Water scarcity, food security, energy transition and environmental protection issues represent challenges of paramount importance. Climatic and demographic change stressors determine further uncertainties. Governors are called to take important decisions to support fair allocation of resources, mitigate conflicts and sustain social cohesion while managing socio-economic pressures and foster climate change adaptation across diverse scales. Science studies validated methods and data for investigating and quantifying the interlinkages of the Water-Energy-Food-Ecosystem (WEFE) Nexus components. Nevertheless, WEFE Nexus knowledge and technology transfer is still falling behind.

Stakeholders engagement, ethics and gender dimension represent key topics while mainstreaming WEFE Nexus approaches. Citizens and stakeholders are not adequately informed and involved perceiving to receive Nexus-driven technological and policy advancements as a top-down enforcement, like a burden, rather than understanding their multiple benefits towards a safer and healthier water-energy-food production.

Science-driven WEFE Nexus models, are also approaching a mature stage, but, the knowledge and technological transfer of WEFE Nexus science is facing severe technical and non-technical barriers. Several WEFE Nexus scientific and innovation programs showed that technological innovation shall work in synergy with a behavioural and mindset change while considering social, cultural and historical dimension. To work towards overcoming this gap, this session explores how the capabilities of these technologies can lead to more effective resource allocation, improved sustainability practices, and conflict resolution between competing demands.

This session promotes contributions working on WEFE Nexus approaches with particular focus on research, innovation and case studies working across multiple scales. Transdisciplinary scientific efforts presenting outcomes and challenges are invited to share WEFE Nexus driven scientific models, geospatial solutions, stakeholder engagement, gender dimension, policy and guidelines innovations among further models and methods aiming to foster a cooperative ecosystem where technology aids decision-making in Nexus thinking for addressing WEFE security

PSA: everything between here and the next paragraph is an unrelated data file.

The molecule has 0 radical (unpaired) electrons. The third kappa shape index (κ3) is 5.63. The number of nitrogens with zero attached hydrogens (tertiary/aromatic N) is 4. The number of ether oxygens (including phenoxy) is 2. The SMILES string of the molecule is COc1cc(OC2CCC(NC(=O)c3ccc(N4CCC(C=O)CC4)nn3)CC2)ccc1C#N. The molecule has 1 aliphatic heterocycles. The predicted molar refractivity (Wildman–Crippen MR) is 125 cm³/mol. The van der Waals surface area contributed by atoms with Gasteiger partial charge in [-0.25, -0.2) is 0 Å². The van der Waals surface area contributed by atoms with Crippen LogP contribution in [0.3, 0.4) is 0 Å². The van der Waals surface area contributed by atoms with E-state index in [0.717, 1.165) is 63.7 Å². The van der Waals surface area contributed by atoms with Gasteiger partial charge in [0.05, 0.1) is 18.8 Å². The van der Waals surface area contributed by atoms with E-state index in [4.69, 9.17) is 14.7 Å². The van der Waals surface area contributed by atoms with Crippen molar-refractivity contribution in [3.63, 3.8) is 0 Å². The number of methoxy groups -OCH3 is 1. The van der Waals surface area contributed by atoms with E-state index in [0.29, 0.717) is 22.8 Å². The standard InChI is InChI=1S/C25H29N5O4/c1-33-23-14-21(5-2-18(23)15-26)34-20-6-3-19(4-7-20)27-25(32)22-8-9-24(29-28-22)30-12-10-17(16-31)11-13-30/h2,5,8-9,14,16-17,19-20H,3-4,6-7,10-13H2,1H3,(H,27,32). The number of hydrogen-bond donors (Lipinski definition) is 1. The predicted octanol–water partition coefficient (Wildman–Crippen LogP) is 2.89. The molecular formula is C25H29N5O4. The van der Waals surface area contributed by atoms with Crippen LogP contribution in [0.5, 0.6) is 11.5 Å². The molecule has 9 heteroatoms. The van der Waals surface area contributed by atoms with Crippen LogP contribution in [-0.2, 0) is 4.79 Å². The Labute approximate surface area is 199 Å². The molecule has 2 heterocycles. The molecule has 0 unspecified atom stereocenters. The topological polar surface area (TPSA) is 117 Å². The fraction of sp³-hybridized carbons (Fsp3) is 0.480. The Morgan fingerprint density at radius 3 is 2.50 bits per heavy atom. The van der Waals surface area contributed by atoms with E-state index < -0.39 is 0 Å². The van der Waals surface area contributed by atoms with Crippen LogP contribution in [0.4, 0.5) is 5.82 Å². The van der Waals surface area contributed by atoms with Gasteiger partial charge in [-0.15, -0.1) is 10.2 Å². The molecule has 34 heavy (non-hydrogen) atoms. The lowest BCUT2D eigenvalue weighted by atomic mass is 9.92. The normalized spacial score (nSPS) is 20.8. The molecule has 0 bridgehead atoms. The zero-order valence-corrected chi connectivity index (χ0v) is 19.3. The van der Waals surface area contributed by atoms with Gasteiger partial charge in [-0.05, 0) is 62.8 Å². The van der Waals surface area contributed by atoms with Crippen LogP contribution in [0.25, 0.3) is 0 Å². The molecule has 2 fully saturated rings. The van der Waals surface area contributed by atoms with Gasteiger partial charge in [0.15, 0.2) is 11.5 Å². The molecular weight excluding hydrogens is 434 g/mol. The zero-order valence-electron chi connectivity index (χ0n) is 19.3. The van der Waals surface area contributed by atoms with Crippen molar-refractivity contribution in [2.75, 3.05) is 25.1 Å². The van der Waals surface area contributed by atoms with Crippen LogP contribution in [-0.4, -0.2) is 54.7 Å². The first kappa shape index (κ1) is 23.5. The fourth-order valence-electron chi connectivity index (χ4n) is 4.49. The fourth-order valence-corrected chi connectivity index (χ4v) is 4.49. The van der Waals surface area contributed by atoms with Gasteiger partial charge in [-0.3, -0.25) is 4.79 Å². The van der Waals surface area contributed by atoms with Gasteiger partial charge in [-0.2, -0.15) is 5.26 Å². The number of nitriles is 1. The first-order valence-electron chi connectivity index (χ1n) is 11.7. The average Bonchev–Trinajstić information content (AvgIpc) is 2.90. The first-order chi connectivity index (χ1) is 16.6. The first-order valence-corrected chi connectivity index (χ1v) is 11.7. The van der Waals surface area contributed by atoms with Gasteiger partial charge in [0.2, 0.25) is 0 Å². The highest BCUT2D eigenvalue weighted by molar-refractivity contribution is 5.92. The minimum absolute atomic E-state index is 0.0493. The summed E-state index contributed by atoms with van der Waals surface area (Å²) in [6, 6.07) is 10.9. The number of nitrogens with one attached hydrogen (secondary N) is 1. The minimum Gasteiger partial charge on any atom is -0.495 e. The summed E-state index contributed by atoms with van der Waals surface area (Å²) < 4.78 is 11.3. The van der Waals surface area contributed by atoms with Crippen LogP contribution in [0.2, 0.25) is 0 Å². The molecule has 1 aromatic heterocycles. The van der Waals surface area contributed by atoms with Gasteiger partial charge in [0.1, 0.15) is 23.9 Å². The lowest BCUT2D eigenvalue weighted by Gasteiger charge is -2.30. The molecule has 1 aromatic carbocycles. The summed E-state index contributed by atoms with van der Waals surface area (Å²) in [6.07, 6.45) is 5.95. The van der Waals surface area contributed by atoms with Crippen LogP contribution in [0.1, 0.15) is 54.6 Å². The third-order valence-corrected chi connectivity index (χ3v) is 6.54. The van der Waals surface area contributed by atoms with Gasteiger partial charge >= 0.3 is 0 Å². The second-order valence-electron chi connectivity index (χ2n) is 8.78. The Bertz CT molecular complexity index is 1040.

Convener: Fernando Nardi | Co-conveners: Leonor Rodriguez-Sinobas, Enrica Caporali, Antonio AnnisECSECS, Atiyeh ArdakanianECSECS, Nagham Saeed
Orals
| Mon, 15 Apr, 16:15–18:00 (CEST)
 
Room N2
Posters on site
| Attendance Mon, 15 Apr, 10:45–12:30 (CEST) | Display Mon, 15 Apr, 08:30–12:30
 
Hall A
Posters virtual
| Attendance Mon, 15 Apr, 14:00–15:45 (CEST) | Display Mon, 15 Apr, 08:30–18:00
 
vHall A
Orals |
Mon, 16:15
Mon, 10:45
Mon, 14:00
ITS3.3/ESSI4.1

The United Nations (UN) 2030 Agenda for Sustainable Development set a milestone in the evolution of society's efforts towards sustainable development which must combine social inclusion, economic growth, and environmental sustainability. The definition of the Sustainable Development Goals (SDGs) and the associated Global Indicator Framework represent a data-driven framework helping countries in evidence-based decision-making and development policies.

Earth observation (EO) data, including satellite and in-situ networks, and EO data analytics and machine learning plays a key role in assessing progress toward meeting the SDGs, since it can make the 2030 Agenda monitoring and reporting viable, technically and financially and be beneficial in making SDG indicators' monitoring and reporting comparable across countries.

This session invites contributions on how to make use of Earth Observations data to address SDG monitoring and reporting, in particular welcomes presentations about EO-driven scientific approaches, EO-based tools, and EO scientific initiative and projects to build, assess and monitor UN SDGs indicators.

Convener: Monia Santini | Co-conveners: M. Miguel-Lago, Francesca Piatto, Manuela Balzarolo
Orals
| Thu, 18 Apr, 08:30–10:15 (CEST)
 
Room 2.17
Posters on site
| Attendance Thu, 18 Apr, 10:45–12:30 (CEST) | Display Thu, 18 Apr, 08:30–12:30
 
Hall X2
Orals |
Thu, 08:30
Thu, 10:45
ITS3.5/BG1.19 | PICO